The plan begins June 25, ahead of a federal regulation that would require it to do so. The labels are meant to encourage customers to make lower-calorie choices when choosing drinks, and to choose options like nonfat milk and sugar-free syrups.
Starbucks currently provides nutritional information on its website, iPhone app and brochures inside the cafes. Now, the information will be clearly displayed next to the items. For coffee drinks, the calorie count will include the company's default 2-percent milk.
The Seattle-based coffee chain has already implemented the menu in some parts of the country, including New York City and Seattle, where businesses are required to do so.
The pastry case will have calorie counts, too, making it harder for the health-conscious to justify a 500-calorie slice of Iced Lemon Pound Cake. Proponents of the change say the labels are not to keep people from buying high-calorie items, rather, to help customers get a better sense of the calories they are consuming.
This is especially useful when comparing seemingly healthful options, like the company's blueberry scone -- 460 calories -- or banana-walnut bread at 490. Starbucks offers several low-calorie options, including bagels under 300 calories, but the health difference within the bakery case is not obvious even to people that think they know how many calories they consume.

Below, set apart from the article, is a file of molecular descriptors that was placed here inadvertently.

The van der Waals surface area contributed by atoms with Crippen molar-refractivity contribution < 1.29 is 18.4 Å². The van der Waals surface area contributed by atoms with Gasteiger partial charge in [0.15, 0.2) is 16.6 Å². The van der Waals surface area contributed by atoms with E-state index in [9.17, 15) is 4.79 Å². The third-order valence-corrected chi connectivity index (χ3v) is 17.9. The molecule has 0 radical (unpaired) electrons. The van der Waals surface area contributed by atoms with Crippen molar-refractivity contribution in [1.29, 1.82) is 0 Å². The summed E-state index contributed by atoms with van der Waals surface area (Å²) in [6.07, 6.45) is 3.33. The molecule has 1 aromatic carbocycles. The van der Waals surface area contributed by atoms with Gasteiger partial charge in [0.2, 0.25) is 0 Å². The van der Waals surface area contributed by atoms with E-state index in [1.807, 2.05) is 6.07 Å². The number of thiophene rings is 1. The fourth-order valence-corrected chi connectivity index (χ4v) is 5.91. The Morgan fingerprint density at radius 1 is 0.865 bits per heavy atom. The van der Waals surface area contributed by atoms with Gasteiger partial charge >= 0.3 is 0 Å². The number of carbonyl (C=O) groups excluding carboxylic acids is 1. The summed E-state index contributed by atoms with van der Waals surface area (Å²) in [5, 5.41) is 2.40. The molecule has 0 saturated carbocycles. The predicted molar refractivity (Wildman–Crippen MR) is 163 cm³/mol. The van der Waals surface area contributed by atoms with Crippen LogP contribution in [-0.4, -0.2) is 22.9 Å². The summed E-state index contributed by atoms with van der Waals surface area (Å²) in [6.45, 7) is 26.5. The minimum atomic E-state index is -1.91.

Starbucks follows other chains that already post calorie counts on their menus, including Au Bon Pain, Panera Bread and McDonald's. Other national chains are waiting for final guidelines from the FDA.
The regulation was introduced as part of the Affordable Care Act, and requires all restaurants with at least 20 locations to post calorie information on their menus. The National Restaurant Association, which supports the measure despite initially opposing it, expects the regulation to take effect in 2014.
Studies on labeling have produced mixed results, but one study conducted by Stanford researchers compared Starbucks stores with calorie labels in New York City to those in Philadelphia and Boston without. Research shoed that people did order lower-calorie items when the information was immediately available to them every time they ordered.
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